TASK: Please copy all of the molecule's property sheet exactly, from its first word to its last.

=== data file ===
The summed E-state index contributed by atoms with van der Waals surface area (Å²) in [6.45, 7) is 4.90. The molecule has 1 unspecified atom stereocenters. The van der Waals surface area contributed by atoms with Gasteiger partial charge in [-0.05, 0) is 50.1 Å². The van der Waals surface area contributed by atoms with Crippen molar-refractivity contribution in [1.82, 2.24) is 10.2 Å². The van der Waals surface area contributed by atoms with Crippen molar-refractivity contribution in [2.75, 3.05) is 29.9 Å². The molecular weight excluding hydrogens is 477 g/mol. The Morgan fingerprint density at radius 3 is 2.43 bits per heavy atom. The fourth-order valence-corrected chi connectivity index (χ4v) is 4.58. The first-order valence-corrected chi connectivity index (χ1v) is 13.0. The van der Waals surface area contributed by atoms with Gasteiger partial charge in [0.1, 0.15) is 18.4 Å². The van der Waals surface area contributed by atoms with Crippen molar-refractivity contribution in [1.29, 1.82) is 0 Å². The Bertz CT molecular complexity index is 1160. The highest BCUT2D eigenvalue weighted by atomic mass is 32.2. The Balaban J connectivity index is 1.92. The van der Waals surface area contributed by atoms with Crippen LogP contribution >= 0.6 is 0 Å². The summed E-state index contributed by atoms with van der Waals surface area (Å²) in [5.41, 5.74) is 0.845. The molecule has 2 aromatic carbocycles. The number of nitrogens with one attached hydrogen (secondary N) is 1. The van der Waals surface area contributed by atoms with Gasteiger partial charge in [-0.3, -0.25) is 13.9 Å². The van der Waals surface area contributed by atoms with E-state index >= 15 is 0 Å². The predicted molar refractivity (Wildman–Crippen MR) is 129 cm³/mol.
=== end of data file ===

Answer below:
The summed E-state index contributed by atoms with van der Waals surface area (Å²) in [6.45, 7) is 4.90. The molecule has 1 unspecified atom stereocenters. The van der Waals surface area contributed by atoms with Gasteiger partial charge in [-0.05, 0) is 50.1 Å². The van der Waals surface area contributed by atoms with Crippen molar-refractivity contribution in [1.82, 2.24) is 10.2 Å². The van der Waals surface area contributed by atoms with Crippen molar-refractivity contribution in [2.75, 3.05) is 29.9 Å². The molecular weight excluding hydrogens is 477 g/mol. The Morgan fingerprint density at radius 3 is 2.43 bits per heavy atom. The fourth-order valence-corrected chi connectivity index (χ4v) is 4.58. The first-order valence-corrected chi connectivity index (χ1v) is 13.0. The van der Waals surface area contributed by atoms with Gasteiger partial charge in [0.1, 0.15) is 18.4 Å². The van der Waals surface area contributed by atoms with Crippen molar-refractivity contribution in [1.29, 1.82) is 0 Å². The Bertz CT molecular complexity index is 1160. The highest BCUT2D eigenvalue weighted by atomic mass is 32.2. The Balaban J connectivity index is 1.92. The van der Waals surface area contributed by atoms with Crippen LogP contribution >= 0.6 is 0 Å². The summed E-state index contributed by atoms with van der Waals surface area (Å²) in [5.41, 5.74) is 0.845. The molecule has 2 aromatic carbocycles. The number of nitrogens with one attached hydrogen (secondary N) is 1. The van der Waals surface area contributed by atoms with Gasteiger partial charge in [-0.3, -0.25) is 13.9 Å². The van der Waals surface area contributed by atoms with E-state index >= 15 is 0 Å². The predicted molar refractivity (Wildman–Crippen MR) is 129 cm³/mol.